But this miraculous, mystical meal isn’t here to dazzle us or to make us forget our physical selves. For just as Jesus came as a helpless baby, was a target of gossip and scorn for 33 years, and died as a condemned criminal, he continues to come to us today by humble means. Just as Jesus takes human flesh and becomes visible (even though his divine glory was veiled behind his human form), Jesus likewise takes the earthly forms of bread and wine, veiling his glory under simple fruits of the earth, created things that are common and ordinary.

Jesus comes to us as food, as something we can experience with our senses, as something to consume and make part of ourselves. Our eyes see the bread and wine, we feel the wafer on our tongue and the liquid poured into our mouths. We can, in the words of the Psalmist, “taste and see that the Lord is good,” we can smell the fruit of the vine and feel the burning sensation in our throats as our sins are purged away. Jesus gives himself to us in a physical and tangible way.

No-one has to tell a New Orleanian how sensual, and yet how spiritual, eating and drinking are. There is something almost sacred even in our ordinary meals – the sensation on the palate and the fellowship of those with whom we dine. Sitting down at table with someone is so much more than simply a process to put vitamins and minerals into our pie-holes so that we don’t starve to death. There is an intimacy, a communion, a celebration of life with every meal. In the wonder of creation, our Lord created food not merely to be a source of nourishment, but also source of life, of pleasure, of unbridled joy. And it was a lust for food that was our downfall – food that was forbidden. It was food we ate under the guise of a lie, of disobedience - food that brought us death.

But look how merciful our Lord is! Look how he undoes what we have done! For food, which once was our curse, is now our blessing. Though food once brought death, it now brings life! Food that destroyed fellowship with God now becomes a shared meal with God, a shared meal that reconciles us to God, a shared meal that is God.

Indeed, in sharing this holy meal with each other, we are bound in love. Not only the love of him who died for us, but also the love we Christians have for one another. For we eat together with those with whom we have fellowship. There is a visible unity between us who come to this rail, kneel beside one another, and eat and drink together.

Even as Jesus gave us this wondrous sacrament for the forgiveness of sins and eternal life, he also gave us a command: to love each other. This love is borne out in service to one another, in binding ourselves to one another, in forgiveness and concord. This stands in opposition to the extreme individualism of our culture. It’s not unusual for each member of the family to have his or her own television, and for family members and church members to spend much of their time alone, or segregated in small groups – usually by age. Young people spend almost all of their time with their peers, even as the elderly are hidden away in nursing homes. How do we carry out our Lord’s commandment to love when we insist on being strangers to one another?

Sadly, our sinful nature has corrupted the gifts that the Lord has given us. Families often do not even eat together – too often choosing instead to wolf down convenient and individualized meals served on plastic, disposable dishware – instead of sitting down together to eat a family meal in common, instead of using vessels that convey a sense of dignity and importance. Far too often, rather than dining in unity, we fill our faces in acts of convenient individualism – and this thinking can even find its way to the Lord’s Supper. In our epistle reading, St. Paul complains about such flippant and self-centered thinking regarding the holy sacrament among the Corinthians.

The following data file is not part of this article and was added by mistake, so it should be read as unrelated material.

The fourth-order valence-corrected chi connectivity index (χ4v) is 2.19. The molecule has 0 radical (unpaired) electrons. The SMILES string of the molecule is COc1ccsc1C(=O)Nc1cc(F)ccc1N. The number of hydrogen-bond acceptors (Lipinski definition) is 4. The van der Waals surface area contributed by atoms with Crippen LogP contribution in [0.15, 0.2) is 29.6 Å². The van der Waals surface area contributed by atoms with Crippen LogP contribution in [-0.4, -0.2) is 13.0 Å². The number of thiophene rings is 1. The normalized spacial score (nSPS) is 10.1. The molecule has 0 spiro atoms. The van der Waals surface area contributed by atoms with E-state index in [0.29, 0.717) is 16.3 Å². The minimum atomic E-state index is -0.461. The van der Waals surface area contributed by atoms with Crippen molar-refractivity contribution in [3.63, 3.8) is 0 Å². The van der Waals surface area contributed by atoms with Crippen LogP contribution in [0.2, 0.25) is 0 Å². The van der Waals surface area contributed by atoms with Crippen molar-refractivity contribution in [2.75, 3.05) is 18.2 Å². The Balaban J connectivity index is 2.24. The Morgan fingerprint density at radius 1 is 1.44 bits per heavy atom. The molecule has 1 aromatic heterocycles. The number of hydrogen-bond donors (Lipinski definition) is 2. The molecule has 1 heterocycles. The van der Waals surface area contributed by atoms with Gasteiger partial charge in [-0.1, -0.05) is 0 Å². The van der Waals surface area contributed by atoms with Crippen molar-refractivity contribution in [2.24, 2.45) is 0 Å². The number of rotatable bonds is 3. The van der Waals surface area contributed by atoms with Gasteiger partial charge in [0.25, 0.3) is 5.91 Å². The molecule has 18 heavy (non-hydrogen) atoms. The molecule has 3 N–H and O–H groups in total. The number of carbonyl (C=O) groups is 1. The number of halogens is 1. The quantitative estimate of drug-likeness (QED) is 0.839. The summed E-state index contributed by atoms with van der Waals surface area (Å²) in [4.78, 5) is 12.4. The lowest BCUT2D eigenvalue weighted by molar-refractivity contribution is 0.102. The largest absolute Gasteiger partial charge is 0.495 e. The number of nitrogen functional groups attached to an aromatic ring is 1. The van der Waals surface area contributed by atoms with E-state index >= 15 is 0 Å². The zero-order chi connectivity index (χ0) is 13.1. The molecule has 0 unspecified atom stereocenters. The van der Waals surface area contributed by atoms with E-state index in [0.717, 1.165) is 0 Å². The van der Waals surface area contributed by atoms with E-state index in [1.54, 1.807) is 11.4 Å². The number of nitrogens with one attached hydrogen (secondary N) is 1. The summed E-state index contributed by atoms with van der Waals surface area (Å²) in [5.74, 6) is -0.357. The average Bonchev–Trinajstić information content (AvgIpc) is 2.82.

The easiest sin to fall into in our culture is thinking everything is all about me. My choice. My preference. My comfort. My rights. My desires. I can segregate myself into my own little world and not care about anyone else.

But our Lord has given us a different way, a better way, a way that leads to life instead of death – and that is the way of love. Love seeks to serve others, to share, to partake of the common cup of both suffering and joy with our brothers and sisters, and even with those who hate us, even when it is inconvenient. Even when we must put our individuality on the back burner. For we are indeed one body, and we come together physically to partake of this meal. It’s a communion, not an individual preference.

Our Lord indeed jolted us out of our selfish and small thinking when he washed our feet and gave us his very body and blood to eat and drink. For Jesus didn’t merely change the ritual of Passover, he fulfilled it, he brought it to fruition. He is the true Passover feast, the Bread of Life, our hope, our Lord, our God, our Savior, our priest and our sacrifice. In his Supper, we partake of him. He pours his lifeblood into us, even as we are members of his holy body.

Thanks be to our Lord Jesus Christ! For even as he prepares for his passion: to be tried, tortured, and crucified, he takes this Holy Thursday to dine with us, to sit at table with us, and to give us the very finest and most expensive meal that God has to offer. He withholds nothing from us! He forgives us our sins, he purges away our self-centered individualism, and preserves and strengthens us unto life everlasting.

“In Him is salvation, life, and resurrection from the dead. By Him we are redeemed and set at liberty.” Amen.

In the Name of the Father and of the + Son and of the Holy Spirit. Amen.